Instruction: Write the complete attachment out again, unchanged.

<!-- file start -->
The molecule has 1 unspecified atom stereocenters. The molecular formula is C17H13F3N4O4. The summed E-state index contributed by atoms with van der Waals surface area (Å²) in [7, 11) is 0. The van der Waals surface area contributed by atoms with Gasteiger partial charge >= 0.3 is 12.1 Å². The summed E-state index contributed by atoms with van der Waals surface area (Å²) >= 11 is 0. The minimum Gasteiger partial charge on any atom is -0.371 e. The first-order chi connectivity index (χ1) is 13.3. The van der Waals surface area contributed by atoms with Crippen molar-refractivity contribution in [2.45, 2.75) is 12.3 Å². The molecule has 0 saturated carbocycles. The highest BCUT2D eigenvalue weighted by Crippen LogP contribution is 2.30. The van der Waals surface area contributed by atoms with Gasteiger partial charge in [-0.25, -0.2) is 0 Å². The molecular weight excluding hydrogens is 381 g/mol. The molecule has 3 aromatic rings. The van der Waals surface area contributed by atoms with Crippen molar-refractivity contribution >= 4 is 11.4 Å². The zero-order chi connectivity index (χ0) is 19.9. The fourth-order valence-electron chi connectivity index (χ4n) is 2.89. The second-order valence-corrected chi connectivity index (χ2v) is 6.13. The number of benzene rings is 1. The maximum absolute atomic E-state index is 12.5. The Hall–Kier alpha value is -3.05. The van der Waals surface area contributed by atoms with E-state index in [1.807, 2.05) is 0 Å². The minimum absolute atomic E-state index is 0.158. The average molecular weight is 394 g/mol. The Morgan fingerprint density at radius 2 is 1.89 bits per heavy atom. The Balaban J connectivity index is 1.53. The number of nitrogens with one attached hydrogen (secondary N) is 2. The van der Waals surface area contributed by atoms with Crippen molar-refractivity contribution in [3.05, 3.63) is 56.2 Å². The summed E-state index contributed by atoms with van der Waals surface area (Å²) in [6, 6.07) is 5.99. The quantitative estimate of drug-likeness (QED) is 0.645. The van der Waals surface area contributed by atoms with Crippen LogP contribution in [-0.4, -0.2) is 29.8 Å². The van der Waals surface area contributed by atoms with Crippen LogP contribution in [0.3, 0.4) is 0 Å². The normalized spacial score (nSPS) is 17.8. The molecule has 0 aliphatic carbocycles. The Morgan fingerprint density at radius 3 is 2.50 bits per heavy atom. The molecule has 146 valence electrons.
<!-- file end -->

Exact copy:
The molecule has 1 unspecified atom stereocenters. The molecular formula is C17H13F3N4O4. The summed E-state index contributed by atoms with van der Waals surface area (Å²) in [7, 11) is 0. The van der Waals surface area contributed by atoms with Gasteiger partial charge >= 0.3 is 12.1 Å². The summed E-state index contributed by atoms with van der Waals surface area (Å²) >= 11 is 0. The minimum Gasteiger partial charge on any atom is -0.371 e. The first-order chi connectivity index (χ1) is 13.3. The van der Waals surface area contributed by atoms with Crippen molar-refractivity contribution in [2.45, 2.75) is 12.3 Å². The molecule has 0 saturated carbocycles. The highest BCUT2D eigenvalue weighted by Crippen LogP contribution is 2.30. The van der Waals surface area contributed by atoms with Gasteiger partial charge in [-0.25, -0.2) is 0 Å². The molecular weight excluding hydrogens is 381 g/mol. The molecule has 3 aromatic rings. The van der Waals surface area contributed by atoms with Crippen molar-refractivity contribution >= 4 is 11.4 Å². The zero-order chi connectivity index (χ0) is 19.9. The fourth-order valence-electron chi connectivity index (χ4n) is 2.89. The second-order valence-corrected chi connectivity index (χ2v) is 6.13. The number of benzene rings is 1. The maximum absolute atomic E-state index is 12.5. The Hall–Kier alpha value is -3.05. The van der Waals surface area contributed by atoms with E-state index in [1.807, 2.05) is 0 Å². The minimum absolute atomic E-state index is 0.158. The average molecular weight is 394 g/mol. The Morgan fingerprint density at radius 2 is 1.89 bits per heavy atom. The Balaban J connectivity index is 1.53. The number of nitrogens with one attached hydrogen (secondary N) is 2. The van der Waals surface area contributed by atoms with Crippen molar-refractivity contribution in [3.05, 3.63) is 56.2 Å². The summed E-state index contributed by atoms with van der Waals surface area (Å²) in [6, 6.07) is 5.99. The quantitative estimate of drug-likeness (QED) is 0.645. The van der Waals surface area contributed by atoms with Crippen LogP contribution in [-0.4, -0.2) is 29.8 Å². The van der Waals surface area contributed by atoms with Crippen LogP contribution in [0.3, 0.4) is 0 Å². The normalized spacial score (nSPS) is 17.8. The molecule has 0 aliphatic carbocycles. The Morgan fingerprint density at radius 3 is 2.50 bits per heavy atom. The molecule has 146 valence electrons.